Janáček's From the House of the Dead: Aljeja, a young Tartar is sung by a mezzo-soprano
Massenet's Cendrillon: the role of "Le Prince Charmant" was written for a soprano (in some performances the role is taken by a tenor)
- Massenet's Chérubin: The title role is sung by a soprano
Meyerbeer's Les Huguenots : "Urbain" the page is sung by a mezzo-soprano
Monteverdi's L'incoronazione di Poppea: "Nero" is sung by a soprano (today the role is often sung by a male tenor or contratenor)
Mozart's Le nozze di Figaro: "Cherubino" is sung by a mezzo-soprano
- Mozart's La clemenza di Tito : "Sesto" and "Annio" are sung by sopranos
- Mozart's Idomeneo: "Idamante" is sung by a mezzo-soprano
- Mozart's Il re pastore: "Amintas" was originally written for soprano-castrato, and in modern performances is sung by a lyric soprano
- Mozart's Mitridate, re di Ponto: "Farnace" is sung by a mezzo-soprano or contralto, and "Sifare" is sung by a soprano. However, "Farnace" is commonly done by a countertenor.
- Mozart's La finta giardiniera: "Ramiro" is sung by a mezzo-soprano
Offenbach's Mesdames de la Halle: Croûte-au-pot (the kitchen boy) is sung by a soprano; Madame Poiretapée, Madame Madou, and Madame Beurrefondu are sung by a tenor and two baritones
- Offenbach's Geneviève de Brabant: "Drogan" the young baker is sung by a soprano
- Offenbach's Daphnis et Chloé: "Daphnis" is sung by a mezzo-soprano
- Offenbach's Le pont des soupirs: The page "Amoroso" is sung by a mezzo-soprano
- Offenbach's Les bavards: The young poet "Roland" is sung by a contralto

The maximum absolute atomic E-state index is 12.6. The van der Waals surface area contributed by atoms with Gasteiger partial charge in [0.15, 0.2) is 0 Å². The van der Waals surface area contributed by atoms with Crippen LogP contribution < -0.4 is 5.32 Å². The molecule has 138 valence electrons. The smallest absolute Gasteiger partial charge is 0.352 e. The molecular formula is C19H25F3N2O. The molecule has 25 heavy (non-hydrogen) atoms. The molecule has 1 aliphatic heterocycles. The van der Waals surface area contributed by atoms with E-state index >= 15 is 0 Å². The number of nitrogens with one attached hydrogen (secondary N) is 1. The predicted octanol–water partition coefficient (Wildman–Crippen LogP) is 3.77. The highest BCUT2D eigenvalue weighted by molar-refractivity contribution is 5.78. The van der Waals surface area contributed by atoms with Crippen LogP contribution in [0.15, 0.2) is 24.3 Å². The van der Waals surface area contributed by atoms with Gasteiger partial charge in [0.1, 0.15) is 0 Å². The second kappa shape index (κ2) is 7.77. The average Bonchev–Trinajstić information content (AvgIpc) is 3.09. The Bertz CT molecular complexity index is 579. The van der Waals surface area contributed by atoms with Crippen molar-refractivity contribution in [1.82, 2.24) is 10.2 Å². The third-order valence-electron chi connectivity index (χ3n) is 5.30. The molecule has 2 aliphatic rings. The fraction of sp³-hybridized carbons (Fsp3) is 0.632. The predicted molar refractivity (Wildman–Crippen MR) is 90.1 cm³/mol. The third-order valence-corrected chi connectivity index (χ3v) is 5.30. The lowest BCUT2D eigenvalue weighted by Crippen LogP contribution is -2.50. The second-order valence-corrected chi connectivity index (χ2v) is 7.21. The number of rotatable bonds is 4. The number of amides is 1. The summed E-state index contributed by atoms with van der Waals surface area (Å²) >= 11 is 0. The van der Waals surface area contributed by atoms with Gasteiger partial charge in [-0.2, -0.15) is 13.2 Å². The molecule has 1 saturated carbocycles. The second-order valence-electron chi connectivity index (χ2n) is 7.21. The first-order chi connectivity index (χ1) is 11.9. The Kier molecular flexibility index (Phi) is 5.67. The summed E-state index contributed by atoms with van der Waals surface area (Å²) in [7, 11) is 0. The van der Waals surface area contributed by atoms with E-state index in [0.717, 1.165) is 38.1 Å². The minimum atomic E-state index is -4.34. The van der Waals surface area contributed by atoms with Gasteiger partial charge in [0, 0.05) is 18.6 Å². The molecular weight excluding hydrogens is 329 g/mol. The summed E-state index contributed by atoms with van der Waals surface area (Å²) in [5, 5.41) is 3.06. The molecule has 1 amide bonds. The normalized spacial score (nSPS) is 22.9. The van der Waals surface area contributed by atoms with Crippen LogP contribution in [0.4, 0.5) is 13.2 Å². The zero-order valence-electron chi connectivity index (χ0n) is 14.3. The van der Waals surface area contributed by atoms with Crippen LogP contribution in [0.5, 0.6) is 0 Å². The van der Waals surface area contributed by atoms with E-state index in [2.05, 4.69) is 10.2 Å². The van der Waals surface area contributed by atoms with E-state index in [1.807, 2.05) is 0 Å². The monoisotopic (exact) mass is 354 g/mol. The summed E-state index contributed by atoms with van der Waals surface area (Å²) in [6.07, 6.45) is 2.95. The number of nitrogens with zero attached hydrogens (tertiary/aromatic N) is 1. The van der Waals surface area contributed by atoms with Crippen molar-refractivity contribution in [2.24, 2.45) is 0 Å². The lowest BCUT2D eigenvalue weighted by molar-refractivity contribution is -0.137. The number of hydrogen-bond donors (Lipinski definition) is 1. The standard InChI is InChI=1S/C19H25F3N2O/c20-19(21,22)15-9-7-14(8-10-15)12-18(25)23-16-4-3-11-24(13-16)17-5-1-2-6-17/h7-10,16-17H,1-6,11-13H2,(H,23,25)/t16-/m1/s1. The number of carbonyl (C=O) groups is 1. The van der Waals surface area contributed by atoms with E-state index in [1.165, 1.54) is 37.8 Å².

- Offenbach's La belle Hélène: "Oreste" is sung by a mezzo-soprano
- Offenbach's Robinson Crusoé: "Friday" is sung by a mezzo-soprano
- Offenbach's Les brigands: The farmer "Fragoletto" is sung by a mezzo-soprano
- Offenbach's La jolie parfumeuse: The young clerk "Bavolet" is sung by a soprano
- Offenbach's Madame l'archiduc: "Fortunato, captain of the archduke's dragoons" is sung by a mezzo-soprano
- Offenbach's Le voyage dans la lune: "Prince Caprice" is sung by a mezzo-soprano
- Offenbach's The Tales of Hoffmann: "Nicklausse" is sung by a mezzo-soprano
- Offenbach's Orphée aux enfers: "Cupidon" (Cupid) is sung by a soprano
Pfitzner's Palestrina: Ighino is sung by a soprano; Silla by a mezzo-sporano
Ravel's L'enfant et les sortilèges: the title role of The Boy is written for a mezzo-soprano; The Shepherd is sung by a mezzo-soprano
Rossini's Tancredi: "Tancredi" and "Roggiero" are sung by mezzo-sopranos or contraltos
- Rossini's Bianca e Falliero: "Falliero" is sung by a mezzo-soprano
- Rossini's La donna del lago: "Malcolm" is sung by a contralto
- Rossini's Le comte Ory : "Isolier" is sung by a mezzo-soprano
- Rossini's Semiramide: "Arsace" is sung by a mezzo-soprano
- Rossini's Otello: the title role was written for a tenor, but also was sung by mezzo-soprano Maria Malibran
- Rossini's Guillaume Tell: Tell's son Jemmy is sung by a soprano
Gil Shohat's The Child Dreams: "The Child" is sung by a soprano; "The Crippled Youth" (i.e. The Poet) by a mezzo-soprano
Johann Strauss II's Die Fledermaus: "Prince Orlofsky" is sung by a mezzo-soprano (almost always)
Richard Strauss's Salome: "The Page of Herodias" is sung by a contralto
- Richard Strauss's Ariadne auf Naxos: "The Composer" is sung by a mezzo-soprano
- Richard Strauss's Der Rosenkavalier: "Octavian" is sung by a mezzo-soprano
Verdi's Un ballo in maschera: "Oscar", Gustavus III's page, is sung by a soprano
- Verdi's 'Don Carlos: The page Thibault (Tebaldo) is sung by a soprano
Wagner's Rienzi: "Adriano" is sung by a mezzo-soprano
- Wagner's Tannhäuser: The Young Shepherd is sung by a soprano
- Wagner's Parsifal: Two novices in the all-male society of Knights of the Grail are sung by sopranos
- Wagner's Die Meistersinger von Nürnberg: Several apprentices are sung by women
- Howe, Elizabeth (1992). The First English Actresses: Women and Drama 1660–1700. Cambridge: Cambridge University Press.
- Maus, Katharine Eisaman (1979). "'Playhouse Flesh and Blood': Sexual Ideology and the Restoration Actress". New York: Harcourt Brace Anthology of Drama (1996).
- Pearson, Jacqueline (1988). The Prostituted Muse: Images of Women and Women Dramatists 1642—1737. New York: St. Martin's Press.